Friday, August 11, 2006


—Jane Blue, Sacramento

He was a big, handsome, charismatic man
who worked with my mother
and she adored him, in a platonic way.
He was married, and besides, she sensed
that as one man had turned into a nightmare
so would they all. That day
she told the story coolly. The pathologist—
famous as an expert witness at murder trials—
stood at the top of a staircase in his home
outside an upstairs office and called down
to his wife and children below. Even then
he was cheerful, unlike my father
who drank himself into despair. "I’ve tasted
the cyanide sample on my desk," he said.
"I’ll be dead in two minutes." It was a fact
that couldn’t be reversed. "I’m sorry,
I never meant it." He was impulsive
which up until then we’d thought charming.
An impulsive person shouldn’t be
so intimately acquainted with poison. I knew
then and there, as a compulsive sampler myself—
of cookie batter or the lettuce I tore up
for salad—that I’d better choose a profession
requiring me to work only with words.

(Originally published in The Persistence of Vision by Jane Blue, Poet’s Corner Press, 2003)


—Jane Blue, Sacramento

The dead live under a riot of flowers, their gardens
tended better than my own: the roses and lilacs,
the coral and deep red geraniums,
Dusty Miller growing like weeds for the silver
in its leaves, white sweet alyssum and deep blue
lobelia overflowing brick ledges with old mortar
that can barely contain the dead. Such rash hues
above them, their plots fertilized and watered,
sometimes by rain, sometimes by the arcs
of automatic sprinklers—will corpses plump up,
century-old skeletons, crumbs, lying in this lush park
covering dark graves? Coursed through with new sap,
will they walk among the orange-vested work crew,
taking pictures of the stones to remember who they were?


Thanks, Jane, for the B&E poems! No, not breaking and entering—beginnings and endings.
Send me poems about beginnings/endings postmarked before midnight next Tuesday, August 15, and I'll send you a free copy of Irene Lipshin's new chapbook, Shadowlines, and Norma Kohout's littlesnake broadside, Out the Train Window. (Or something else, if you already have these...) Send 'em to or P.O. Box 1647, Orangevale, CA 95662.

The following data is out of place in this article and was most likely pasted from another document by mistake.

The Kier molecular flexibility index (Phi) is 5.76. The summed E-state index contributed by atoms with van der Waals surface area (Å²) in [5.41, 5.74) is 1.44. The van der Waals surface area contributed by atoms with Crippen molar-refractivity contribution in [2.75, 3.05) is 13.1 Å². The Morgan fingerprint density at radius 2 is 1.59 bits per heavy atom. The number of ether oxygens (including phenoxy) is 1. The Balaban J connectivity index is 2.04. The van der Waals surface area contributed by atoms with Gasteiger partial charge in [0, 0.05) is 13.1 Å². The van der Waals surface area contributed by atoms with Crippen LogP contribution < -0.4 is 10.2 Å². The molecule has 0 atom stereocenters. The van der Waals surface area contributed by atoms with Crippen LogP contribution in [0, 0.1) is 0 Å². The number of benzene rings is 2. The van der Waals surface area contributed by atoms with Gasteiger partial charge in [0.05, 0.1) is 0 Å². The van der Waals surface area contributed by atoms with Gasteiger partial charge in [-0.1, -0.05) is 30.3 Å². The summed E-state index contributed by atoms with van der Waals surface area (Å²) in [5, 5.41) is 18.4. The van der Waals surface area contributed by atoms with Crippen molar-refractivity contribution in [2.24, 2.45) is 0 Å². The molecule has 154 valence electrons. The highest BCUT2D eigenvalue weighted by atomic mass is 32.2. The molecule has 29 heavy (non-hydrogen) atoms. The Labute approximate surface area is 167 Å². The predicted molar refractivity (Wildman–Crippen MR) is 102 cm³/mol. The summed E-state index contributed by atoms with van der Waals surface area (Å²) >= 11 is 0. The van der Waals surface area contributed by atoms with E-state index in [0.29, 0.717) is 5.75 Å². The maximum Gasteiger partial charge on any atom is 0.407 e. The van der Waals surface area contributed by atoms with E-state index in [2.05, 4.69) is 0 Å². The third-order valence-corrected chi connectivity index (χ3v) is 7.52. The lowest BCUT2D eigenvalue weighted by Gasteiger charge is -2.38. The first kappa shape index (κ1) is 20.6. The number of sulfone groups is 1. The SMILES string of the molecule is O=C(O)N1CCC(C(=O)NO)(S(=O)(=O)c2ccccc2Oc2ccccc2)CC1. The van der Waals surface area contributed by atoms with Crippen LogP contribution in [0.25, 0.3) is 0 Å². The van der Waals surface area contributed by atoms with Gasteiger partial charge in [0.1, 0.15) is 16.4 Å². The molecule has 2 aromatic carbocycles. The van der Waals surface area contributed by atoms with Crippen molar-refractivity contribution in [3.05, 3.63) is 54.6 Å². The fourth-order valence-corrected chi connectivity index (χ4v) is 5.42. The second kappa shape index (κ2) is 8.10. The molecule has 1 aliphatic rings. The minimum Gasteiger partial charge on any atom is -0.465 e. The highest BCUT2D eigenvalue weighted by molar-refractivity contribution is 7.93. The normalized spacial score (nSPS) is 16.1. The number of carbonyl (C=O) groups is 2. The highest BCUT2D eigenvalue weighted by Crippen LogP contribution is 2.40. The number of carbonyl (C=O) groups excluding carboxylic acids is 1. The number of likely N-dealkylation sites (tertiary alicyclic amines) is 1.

After the Fair:

After you spend all day at the opening of the State Fair (!),
travel up to Chico where, at 6 PM, Bob Garner hosts “A Midsummer Night’s Read” with Patricia Wellingham-Jones, Marilyn Ringer, Audrey C. Small, Mark Clarke and Kathleen McPartland at Avenue 9 Gallery in Chico. The Gallery also presents Fibers 2006, an exhibit of talented fiber artists curated by Dr. Eva Henneberry, who grounds the show with her fine-art quilts. Attendees for the reading are encouraged to bring knitting, quilting, etc. and create as they listen. Directions: 180 East 9th Avenue, Suite 3, Chico (just off the Esplanade, ‘kitty-corner’ from Big Al’s on 9th Ave). Info: 530-879-1821. [See last Monday's post for a sample of Patricia Wellingham-Jones' poetry.]

War Anthology:

Kim Shuck writes: We are now in the process of collecting poems and short essays for a book, proceeds to benefit people displaced by the bombings in Lebanon. We want work addressing displacement, the experience of being a refugee and the hope that this will end soon. If you are interested in participating, please send your poem or essay of about a page in length plus a five-line bio to Deadline is September 15.


Another b&e poem, this one a ghazal from Taylor Graham:

—Taylor Graham, Somerset

Setting out after breakfast, we come to the first cross-
roads; some heaped flowers; and then another cross.

An hour past the outskirts, our route winds and climbs
to an overlook. And on a hairpin turn, another cross.

Below the summit, a roadside ramada. We stop
for lunch. Here on the shoulder rests another cross.

And then, we continue on our journey. At the edge
of an arroyo stands another, and yet another cross.

So far to go, but we aren’t in any hurry to arrive.
For every milepost, at every turn, another cross.

We never mention how each one seems to beckon
forward, back, down, but mostly up: another cross.

The angels of this road have outspread wooden wings
rooted in gravel. Someone ended here. Another cross.


Thanks, TG!


Medusa encourages poets of all ilk and ages to send their poetry and announcements of Northern California poetry events to for posting on this daily Snake blog. Rights remain with the poets. Previously-published poems are okay for Medusa’s Kitchen, as long as you own the rights. (Please cite publication.)